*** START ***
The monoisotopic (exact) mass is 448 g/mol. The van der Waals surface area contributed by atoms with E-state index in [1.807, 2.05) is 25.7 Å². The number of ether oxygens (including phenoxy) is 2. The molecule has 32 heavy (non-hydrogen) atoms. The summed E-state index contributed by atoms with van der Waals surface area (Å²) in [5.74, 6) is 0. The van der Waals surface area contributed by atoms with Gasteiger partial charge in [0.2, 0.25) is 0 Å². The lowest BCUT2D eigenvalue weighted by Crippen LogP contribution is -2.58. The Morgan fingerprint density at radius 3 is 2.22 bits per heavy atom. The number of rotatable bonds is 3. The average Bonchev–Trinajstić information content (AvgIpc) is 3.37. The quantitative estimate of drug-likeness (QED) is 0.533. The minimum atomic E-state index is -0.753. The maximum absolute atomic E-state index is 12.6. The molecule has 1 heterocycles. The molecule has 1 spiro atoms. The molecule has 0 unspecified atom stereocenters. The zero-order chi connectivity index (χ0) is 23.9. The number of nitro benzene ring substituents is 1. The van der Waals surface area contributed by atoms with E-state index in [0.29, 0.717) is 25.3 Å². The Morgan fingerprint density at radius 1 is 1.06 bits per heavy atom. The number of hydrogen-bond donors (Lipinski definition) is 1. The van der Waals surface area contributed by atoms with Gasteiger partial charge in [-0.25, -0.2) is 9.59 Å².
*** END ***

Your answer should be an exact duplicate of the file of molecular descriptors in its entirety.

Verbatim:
The monoisotopic (exact) mass is 448 g/mol. The van der Waals surface area contributed by atoms with E-state index in [1.807, 2.05) is 25.7 Å². The number of ether oxygens (including phenoxy) is 2. The molecule has 32 heavy (non-hydrogen) atoms. The summed E-state index contributed by atoms with van der Waals surface area (Å²) in [5.74, 6) is 0. The van der Waals surface area contributed by atoms with Gasteiger partial charge in [0.2, 0.25) is 0 Å². The lowest BCUT2D eigenvalue weighted by Crippen LogP contribution is -2.58. The Morgan fingerprint density at radius 3 is 2.22 bits per heavy atom. The number of rotatable bonds is 3. The average Bonchev–Trinajstić information content (AvgIpc) is 3.37. The quantitative estimate of drug-likeness (QED) is 0.533. The minimum atomic E-state index is -0.753. The maximum absolute atomic E-state index is 12.6. The molecule has 1 heterocycles. The molecule has 1 spiro atoms. The molecule has 0 unspecified atom stereocenters. The zero-order chi connectivity index (χ0) is 23.9. The number of nitro benzene ring substituents is 1. The van der Waals surface area contributed by atoms with E-state index in [0.29, 0.717) is 25.3 Å². The Morgan fingerprint density at radius 1 is 1.06 bits per heavy atom. The number of hydrogen-bond donors (Lipinski definition) is 1. The van der Waals surface area contributed by atoms with Gasteiger partial charge in [-0.25, -0.2) is 9.59 Å².